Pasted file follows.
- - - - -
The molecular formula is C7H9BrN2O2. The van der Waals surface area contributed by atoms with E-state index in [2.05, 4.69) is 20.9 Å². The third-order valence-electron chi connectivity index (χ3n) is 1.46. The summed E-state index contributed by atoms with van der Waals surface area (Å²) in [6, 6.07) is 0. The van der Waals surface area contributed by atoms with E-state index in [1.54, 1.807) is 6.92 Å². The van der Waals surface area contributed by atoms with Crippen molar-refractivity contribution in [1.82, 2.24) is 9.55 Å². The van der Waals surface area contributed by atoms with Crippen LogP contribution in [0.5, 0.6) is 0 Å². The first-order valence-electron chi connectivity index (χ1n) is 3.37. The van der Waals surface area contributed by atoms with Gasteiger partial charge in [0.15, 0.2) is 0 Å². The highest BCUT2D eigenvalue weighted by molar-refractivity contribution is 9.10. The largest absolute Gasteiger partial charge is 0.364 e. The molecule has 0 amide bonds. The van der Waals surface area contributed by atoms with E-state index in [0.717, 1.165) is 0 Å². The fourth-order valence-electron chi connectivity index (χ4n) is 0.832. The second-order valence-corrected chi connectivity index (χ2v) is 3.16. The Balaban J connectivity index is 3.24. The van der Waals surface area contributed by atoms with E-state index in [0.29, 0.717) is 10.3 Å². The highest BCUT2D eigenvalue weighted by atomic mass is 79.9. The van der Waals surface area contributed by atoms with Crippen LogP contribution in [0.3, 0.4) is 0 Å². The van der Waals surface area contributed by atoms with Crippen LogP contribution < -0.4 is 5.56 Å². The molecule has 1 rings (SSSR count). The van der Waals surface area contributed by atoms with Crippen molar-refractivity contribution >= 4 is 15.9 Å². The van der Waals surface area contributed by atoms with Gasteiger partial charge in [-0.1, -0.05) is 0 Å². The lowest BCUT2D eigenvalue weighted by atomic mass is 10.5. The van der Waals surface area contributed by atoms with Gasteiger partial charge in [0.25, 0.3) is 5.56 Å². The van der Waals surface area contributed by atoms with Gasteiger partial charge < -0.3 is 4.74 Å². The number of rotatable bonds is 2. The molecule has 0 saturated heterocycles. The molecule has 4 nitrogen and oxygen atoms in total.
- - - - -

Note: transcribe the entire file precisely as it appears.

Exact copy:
The molecular formula is C7H9BrN2O2. The van der Waals surface area contributed by atoms with E-state index in [2.05, 4.69) is 20.9 Å². The third-order valence-electron chi connectivity index (χ3n) is 1.46. The summed E-state index contributed by atoms with van der Waals surface area (Å²) in [6, 6.07) is 0. The van der Waals surface area contributed by atoms with E-state index in [1.54, 1.807) is 6.92 Å². The van der Waals surface area contributed by atoms with Crippen molar-refractivity contribution in [1.82, 2.24) is 9.55 Å². The van der Waals surface area contributed by atoms with Crippen LogP contribution in [0.5, 0.6) is 0 Å². The first-order valence-electron chi connectivity index (χ1n) is 3.37. The van der Waals surface area contributed by atoms with Gasteiger partial charge in [0.15, 0.2) is 0 Å². The highest BCUT2D eigenvalue weighted by molar-refractivity contribution is 9.10. The largest absolute Gasteiger partial charge is 0.364 e. The molecule has 0 amide bonds. The van der Waals surface area contributed by atoms with E-state index in [0.717, 1.165) is 0 Å². The fourth-order valence-electron chi connectivity index (χ4n) is 0.832. The second-order valence-corrected chi connectivity index (χ2v) is 3.16. The Balaban J connectivity index is 3.24. The van der Waals surface area contributed by atoms with E-state index in [0.29, 0.717) is 10.3 Å². The highest BCUT2D eigenvalue weighted by atomic mass is 79.9. The van der Waals surface area contributed by atoms with Crippen LogP contribution in [0.3, 0.4) is 0 Å². The van der Waals surface area contributed by atoms with Crippen LogP contribution < -0.4 is 5.56 Å². The molecule has 1 rings (SSSR count). The van der Waals surface area contributed by atoms with Crippen molar-refractivity contribution >= 4 is 15.9 Å². The van der Waals surface area contributed by atoms with Gasteiger partial charge in [-0.1, -0.05) is 0 Å². The lowest BCUT2D eigenvalue weighted by atomic mass is 10.5. The van der Waals surface area contributed by atoms with Gasteiger partial charge in [0.25, 0.3) is 5.56 Å². The van der Waals surface area contributed by atoms with Gasteiger partial charge < -0.3 is 4.74 Å². The number of rotatable bonds is 2. The molecule has 0 saturated heterocycles. The molecule has 4 nitrogen and oxygen atoms in total.